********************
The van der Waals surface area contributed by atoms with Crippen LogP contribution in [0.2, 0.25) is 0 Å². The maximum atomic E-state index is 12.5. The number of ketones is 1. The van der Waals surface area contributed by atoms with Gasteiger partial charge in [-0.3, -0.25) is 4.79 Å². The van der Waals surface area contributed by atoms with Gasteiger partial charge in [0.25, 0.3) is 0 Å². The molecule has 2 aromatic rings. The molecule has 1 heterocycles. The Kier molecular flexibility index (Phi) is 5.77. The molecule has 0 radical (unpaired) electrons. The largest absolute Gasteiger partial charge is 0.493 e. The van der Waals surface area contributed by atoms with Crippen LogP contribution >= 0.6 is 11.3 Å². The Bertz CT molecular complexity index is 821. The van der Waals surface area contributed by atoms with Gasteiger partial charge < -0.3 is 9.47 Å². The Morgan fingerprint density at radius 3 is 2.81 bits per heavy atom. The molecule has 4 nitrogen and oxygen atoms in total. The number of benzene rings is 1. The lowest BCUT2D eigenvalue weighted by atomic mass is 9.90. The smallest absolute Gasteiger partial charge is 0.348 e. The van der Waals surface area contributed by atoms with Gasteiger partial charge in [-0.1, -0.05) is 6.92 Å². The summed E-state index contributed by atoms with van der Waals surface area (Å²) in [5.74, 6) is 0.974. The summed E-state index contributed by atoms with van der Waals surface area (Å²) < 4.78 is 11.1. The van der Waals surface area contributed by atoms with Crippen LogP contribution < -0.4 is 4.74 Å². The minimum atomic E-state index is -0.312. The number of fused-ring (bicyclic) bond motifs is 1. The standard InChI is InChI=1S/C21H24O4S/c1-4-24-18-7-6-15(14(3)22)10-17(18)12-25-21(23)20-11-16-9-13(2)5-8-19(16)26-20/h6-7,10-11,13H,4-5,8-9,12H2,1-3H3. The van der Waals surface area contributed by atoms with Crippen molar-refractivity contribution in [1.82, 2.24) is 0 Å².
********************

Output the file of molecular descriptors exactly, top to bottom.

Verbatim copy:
The van der Waals surface area contributed by atoms with Crippen LogP contribution in [0.2, 0.25) is 0 Å². The maximum atomic E-state index is 12.5. The number of ketones is 1. The van der Waals surface area contributed by atoms with Gasteiger partial charge in [-0.3, -0.25) is 4.79 Å². The van der Waals surface area contributed by atoms with Gasteiger partial charge in [0.25, 0.3) is 0 Å². The molecule has 2 aromatic rings. The molecule has 1 heterocycles. The Kier molecular flexibility index (Phi) is 5.77. The molecule has 0 radical (unpaired) electrons. The largest absolute Gasteiger partial charge is 0.493 e. The van der Waals surface area contributed by atoms with Crippen LogP contribution >= 0.6 is 11.3 Å². The Bertz CT molecular complexity index is 821. The van der Waals surface area contributed by atoms with Gasteiger partial charge < -0.3 is 9.47 Å². The Morgan fingerprint density at radius 3 is 2.81 bits per heavy atom. The molecule has 4 nitrogen and oxygen atoms in total. The number of benzene rings is 1. The lowest BCUT2D eigenvalue weighted by atomic mass is 9.90. The smallest absolute Gasteiger partial charge is 0.348 e. The van der Waals surface area contributed by atoms with Gasteiger partial charge in [-0.1, -0.05) is 6.92 Å². The summed E-state index contributed by atoms with van der Waals surface area (Å²) in [5.74, 6) is 0.974. The summed E-state index contributed by atoms with van der Waals surface area (Å²) < 4.78 is 11.1. The van der Waals surface area contributed by atoms with Crippen LogP contribution < -0.4 is 4.74 Å². The minimum atomic E-state index is -0.312. The number of fused-ring (bicyclic) bond motifs is 1. The standard InChI is InChI=1S/C21H24O4S/c1-4-24-18-7-6-15(14(3)22)10-17(18)12-25-21(23)20-11-16-9-13(2)5-8-19(16)26-20/h6-7,10-11,13H,4-5,8-9,12H2,1-3H3. The van der Waals surface area contributed by atoms with Crippen molar-refractivity contribution in [1.82, 2.24) is 0 Å².